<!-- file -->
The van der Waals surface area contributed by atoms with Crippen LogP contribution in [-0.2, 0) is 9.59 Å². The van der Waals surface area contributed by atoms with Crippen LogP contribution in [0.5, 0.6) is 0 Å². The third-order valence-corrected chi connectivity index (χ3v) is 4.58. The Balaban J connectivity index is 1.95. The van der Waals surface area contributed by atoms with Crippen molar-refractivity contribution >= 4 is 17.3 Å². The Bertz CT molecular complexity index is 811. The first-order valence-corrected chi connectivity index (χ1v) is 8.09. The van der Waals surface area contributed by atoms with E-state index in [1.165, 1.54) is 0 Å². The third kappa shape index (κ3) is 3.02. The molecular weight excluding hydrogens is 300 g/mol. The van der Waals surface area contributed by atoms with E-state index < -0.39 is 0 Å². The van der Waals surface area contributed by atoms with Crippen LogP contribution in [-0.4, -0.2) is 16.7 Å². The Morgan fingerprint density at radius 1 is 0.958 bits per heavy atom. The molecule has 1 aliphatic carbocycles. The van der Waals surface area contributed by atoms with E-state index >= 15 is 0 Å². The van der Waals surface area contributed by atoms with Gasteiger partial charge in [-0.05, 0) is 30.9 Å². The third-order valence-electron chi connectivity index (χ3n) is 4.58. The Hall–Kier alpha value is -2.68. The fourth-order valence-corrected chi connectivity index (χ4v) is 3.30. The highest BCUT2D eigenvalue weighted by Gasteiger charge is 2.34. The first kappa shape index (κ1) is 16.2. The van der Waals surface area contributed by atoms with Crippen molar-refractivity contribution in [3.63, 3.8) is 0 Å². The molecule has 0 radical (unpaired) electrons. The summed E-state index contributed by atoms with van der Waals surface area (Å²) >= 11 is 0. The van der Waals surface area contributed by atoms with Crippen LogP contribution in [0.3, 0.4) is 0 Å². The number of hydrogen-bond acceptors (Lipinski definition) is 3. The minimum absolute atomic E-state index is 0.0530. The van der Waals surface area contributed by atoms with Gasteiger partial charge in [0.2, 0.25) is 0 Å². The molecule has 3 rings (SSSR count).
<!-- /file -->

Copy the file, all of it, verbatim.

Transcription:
The van der Waals surface area contributed by atoms with Crippen LogP contribution in [-0.2, 0) is 9.59 Å². The van der Waals surface area contributed by atoms with Crippen LogP contribution in [0.5, 0.6) is 0 Å². The third-order valence-corrected chi connectivity index (χ3v) is 4.58. The Balaban J connectivity index is 1.95. The van der Waals surface area contributed by atoms with Crippen molar-refractivity contribution >= 4 is 17.3 Å². The Bertz CT molecular complexity index is 811. The first-order valence-corrected chi connectivity index (χ1v) is 8.09. The van der Waals surface area contributed by atoms with E-state index in [1.165, 1.54) is 0 Å². The third kappa shape index (κ3) is 3.02. The molecular weight excluding hydrogens is 300 g/mol. The van der Waals surface area contributed by atoms with E-state index < -0.39 is 0 Å². The van der Waals surface area contributed by atoms with Crippen LogP contribution in [-0.4, -0.2) is 16.7 Å². The Morgan fingerprint density at radius 1 is 0.958 bits per heavy atom. The molecule has 1 aliphatic carbocycles. The van der Waals surface area contributed by atoms with E-state index >= 15 is 0 Å². The van der Waals surface area contributed by atoms with Gasteiger partial charge in [-0.05, 0) is 30.9 Å². The third-order valence-electron chi connectivity index (χ3n) is 4.58. The Hall–Kier alpha value is -2.68. The fourth-order valence-corrected chi connectivity index (χ4v) is 3.30. The highest BCUT2D eigenvalue weighted by Gasteiger charge is 2.34. The first kappa shape index (κ1) is 16.2. The van der Waals surface area contributed by atoms with Crippen molar-refractivity contribution in [3.63, 3.8) is 0 Å². The molecule has 0 radical (unpaired) electrons. The summed E-state index contributed by atoms with van der Waals surface area (Å²) >= 11 is 0. The van der Waals surface area contributed by atoms with Crippen LogP contribution in [0.3, 0.4) is 0 Å². The number of hydrogen-bond acceptors (Lipinski definition) is 3. The minimum absolute atomic E-state index is 0.0530. The van der Waals surface area contributed by atoms with Gasteiger partial charge in [0.2, 0.25) is 0 Å². The molecule has 3 rings (SSSR count).